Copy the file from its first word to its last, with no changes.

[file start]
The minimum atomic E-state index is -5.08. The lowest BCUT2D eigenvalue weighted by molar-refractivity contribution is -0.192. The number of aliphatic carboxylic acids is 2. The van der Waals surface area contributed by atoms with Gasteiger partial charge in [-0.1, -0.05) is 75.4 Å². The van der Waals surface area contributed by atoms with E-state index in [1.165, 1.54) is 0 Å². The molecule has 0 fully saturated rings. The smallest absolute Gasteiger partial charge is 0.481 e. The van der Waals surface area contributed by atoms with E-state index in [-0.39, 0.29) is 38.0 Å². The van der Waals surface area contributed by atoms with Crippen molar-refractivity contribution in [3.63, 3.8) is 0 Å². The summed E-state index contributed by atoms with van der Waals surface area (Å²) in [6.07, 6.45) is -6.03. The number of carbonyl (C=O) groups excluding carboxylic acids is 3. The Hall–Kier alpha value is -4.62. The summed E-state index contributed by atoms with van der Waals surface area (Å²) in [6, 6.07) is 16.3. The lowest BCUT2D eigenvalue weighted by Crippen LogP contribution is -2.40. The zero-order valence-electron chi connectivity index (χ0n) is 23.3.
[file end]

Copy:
The minimum atomic E-state index is -5.08. The lowest BCUT2D eigenvalue weighted by molar-refractivity contribution is -0.192. The number of aliphatic carboxylic acids is 2. The van der Waals surface area contributed by atoms with Gasteiger partial charge in [-0.1, -0.05) is 75.4 Å². The van der Waals surface area contributed by atoms with E-state index in [1.165, 1.54) is 0 Å². The molecule has 0 fully saturated rings. The smallest absolute Gasteiger partial charge is 0.481 e. The van der Waals surface area contributed by atoms with E-state index in [-0.39, 0.29) is 38.0 Å². The van der Waals surface area contributed by atoms with Crippen molar-refractivity contribution in [3.63, 3.8) is 0 Å². The summed E-state index contributed by atoms with van der Waals surface area (Å²) in [6.07, 6.45) is -6.03. The number of carbonyl (C=O) groups excluding carboxylic acids is 3. The Hall–Kier alpha value is -4.62. The summed E-state index contributed by atoms with van der Waals surface area (Å²) in [6, 6.07) is 16.3. The lowest BCUT2D eigenvalue weighted by Crippen LogP contribution is -2.40. The zero-order valence-electron chi connectivity index (χ0n) is 23.3.